The dye color of antifreeze has nothing to do with antifreeze formula or performance. Chrysler’s G-05 contains orange dye to distinguish it from a yellow dye antifreeze previously used. Other users of G-05 have yellow or even blue dye. However, GM DexCool, a purely organic acid type, also has orange dye, and this has been a source of service industry confusion. Fiat’s OAT, although a different formula, also has orange dye and it has been used in early production of the Dodge Dart. The new Chrysler OAT, however, will have a purple dye.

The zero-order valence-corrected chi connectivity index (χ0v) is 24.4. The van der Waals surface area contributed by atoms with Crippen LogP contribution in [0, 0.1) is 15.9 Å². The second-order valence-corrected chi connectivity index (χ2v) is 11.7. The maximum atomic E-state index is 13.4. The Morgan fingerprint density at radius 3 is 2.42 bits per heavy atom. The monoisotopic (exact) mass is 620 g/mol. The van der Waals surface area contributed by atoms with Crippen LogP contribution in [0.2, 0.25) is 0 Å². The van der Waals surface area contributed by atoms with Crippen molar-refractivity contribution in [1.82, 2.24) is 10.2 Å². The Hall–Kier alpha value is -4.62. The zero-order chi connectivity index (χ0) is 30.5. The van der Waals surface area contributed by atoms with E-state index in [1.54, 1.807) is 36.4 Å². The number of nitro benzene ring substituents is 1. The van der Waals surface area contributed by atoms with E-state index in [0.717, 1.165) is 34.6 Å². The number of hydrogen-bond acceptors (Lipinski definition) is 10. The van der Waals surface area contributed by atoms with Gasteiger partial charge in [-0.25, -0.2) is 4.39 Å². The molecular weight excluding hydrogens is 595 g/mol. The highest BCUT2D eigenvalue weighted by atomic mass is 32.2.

Petronas Lubricants is the Fiat supplier. CCI Manufacturing will provide the Chrysler OAT.

Daimler sticks with silicate-based formula

Silicates eventually are depleted in normal operation, and there are severe laboratory tests that cause it to drop out of solution. Those Asian companies that require these tests, primarily the Japanese makers, will not use silicates. Their phosphate alternative has a similar coating action but is not as durable and depletes over time. It also will not pass European car makers' tests with extremely hard water, with which they form scale deposits.

However, phosphate does enhance protection. Without it, Japanese makers have said, antifreezes will not pass their engineering tests. Asian service intervals typically are up to five years or 100,000 miles.